MDJunction - People Helping People
 
Ask a Question
09/17/2011 06:24 AM

I need help with my bipolar teen

klt1225
Posts: 10
Member

Hi Everyone,

My daughter was diagnosed with bipolar about a month ago. She was released from the hospital and has been back in school for two weeks now. My main concern at the moment is her need to be with a boys. She obsesses over boys and relationships with them. She has lost all of her once good girlfriends because of this and has even completely lost interest in school because she is too busy obsessing over boys.

For example...last night was her high school homecoming game. I didn't want her to miss out so I allowed her to go to the game with a girlfriend but I don't trust her so I showed up at the game pretending an interest in the sport. When I arrived, my 14 year old daughter was with a boy and her friend was nowhere in sight. Apparently, this was her little boyfriend. Within one hour of me being there, my daughter had broken up with this boy. I could tell she was in a manic mode because she was extremely talkative and couldn't still. She eventually got up from the bleachers and went to socialize with her friends. Being Mom, and knowing what her situation is, I wanted to keep an eye on her so when I couldn't see her anymore I got up to find her. As I walked around the corner I found her making out with another boy and it out in the open for everyone to see. (this was a completely different boy from the hour before).

I was more heartbroken then angry because my daughter's reputation is going down the drain and it's only her freshman year. I have no idea how to stop this behavior. My husband says to just keep her at the house and take away her phone (I've also caught her having phone sex). But she already hates me for the simplest things (like making her do homework or getting her to shower) so I can't imagine of she will react if I seclude orbfrom the outside world.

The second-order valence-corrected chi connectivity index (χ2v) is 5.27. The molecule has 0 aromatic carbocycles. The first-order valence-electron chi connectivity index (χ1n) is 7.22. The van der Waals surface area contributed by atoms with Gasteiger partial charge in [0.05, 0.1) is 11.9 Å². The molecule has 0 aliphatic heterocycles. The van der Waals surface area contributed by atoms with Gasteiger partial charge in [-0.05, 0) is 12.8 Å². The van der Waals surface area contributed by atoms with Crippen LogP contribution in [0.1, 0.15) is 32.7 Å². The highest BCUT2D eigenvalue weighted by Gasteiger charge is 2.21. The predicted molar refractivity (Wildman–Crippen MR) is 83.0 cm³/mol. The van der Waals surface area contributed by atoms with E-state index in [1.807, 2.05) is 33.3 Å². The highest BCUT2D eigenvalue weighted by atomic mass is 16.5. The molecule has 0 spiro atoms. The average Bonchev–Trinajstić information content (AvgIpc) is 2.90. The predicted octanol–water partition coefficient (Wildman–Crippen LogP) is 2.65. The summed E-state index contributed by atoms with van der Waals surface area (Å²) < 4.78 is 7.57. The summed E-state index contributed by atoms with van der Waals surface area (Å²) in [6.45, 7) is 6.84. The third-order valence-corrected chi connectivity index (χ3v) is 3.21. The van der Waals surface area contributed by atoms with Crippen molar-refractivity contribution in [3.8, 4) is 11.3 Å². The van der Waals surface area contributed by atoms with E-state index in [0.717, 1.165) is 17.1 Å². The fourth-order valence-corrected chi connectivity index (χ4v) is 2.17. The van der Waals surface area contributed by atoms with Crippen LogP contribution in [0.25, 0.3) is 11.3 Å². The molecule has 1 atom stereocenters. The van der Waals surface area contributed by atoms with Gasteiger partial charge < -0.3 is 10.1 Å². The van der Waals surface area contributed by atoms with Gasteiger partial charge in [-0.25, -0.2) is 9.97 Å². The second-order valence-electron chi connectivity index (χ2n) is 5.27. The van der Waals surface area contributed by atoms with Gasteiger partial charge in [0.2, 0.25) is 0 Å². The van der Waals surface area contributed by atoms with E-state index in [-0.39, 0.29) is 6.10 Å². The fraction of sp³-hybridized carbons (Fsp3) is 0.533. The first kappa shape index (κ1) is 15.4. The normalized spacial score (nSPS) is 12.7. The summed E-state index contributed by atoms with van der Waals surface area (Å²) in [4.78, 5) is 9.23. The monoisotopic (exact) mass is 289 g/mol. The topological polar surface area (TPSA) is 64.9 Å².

I know that this is a real illness and hyper sexuality is a symptom of bipolar but not everyone realizes this and they only view her as a slut.

I am open to any and all suggestions on what I can do as mom. She refuses to learn about bipolar or talk about it with me. I have her going to counseling once a week and she is taking lamectil 50mg and abilify @10mg but I know medication isn't going to wrk miracles. I am just at a loss and it's killing me to watch her go down this road.

Reply

09/17/2011 07:22 AM
uppitywoman
uppitywoman  
Posts: 42707
VIP Member
I'm an Advocate

As a mother, my heart goes out to you. Fourteen is a tough age, even without bipolar tossed in the mix. It's an age when kids tend to push away from parental authority and question a lot and hormones go wild. I went through that with my son, though he has not developed bipolar. It sounds like you are being proactive as a parent and getting her the treatment she needs. Two things come to mind. One is that perhaps her medications are simply not doing enough yet. That is something to discuss with her psychiatrist. The other is to find a teen support group. Being with her peers who also have bipolar might just be the thing to help her come to the realization that she has a real problem. Teens listen to each other sometimes better than they do adults, but don't give up on the counselor because another trusted adult can get through, too, when parents can't. There is a teens with bipolar support group here at MDJ that she could join. Here is the link: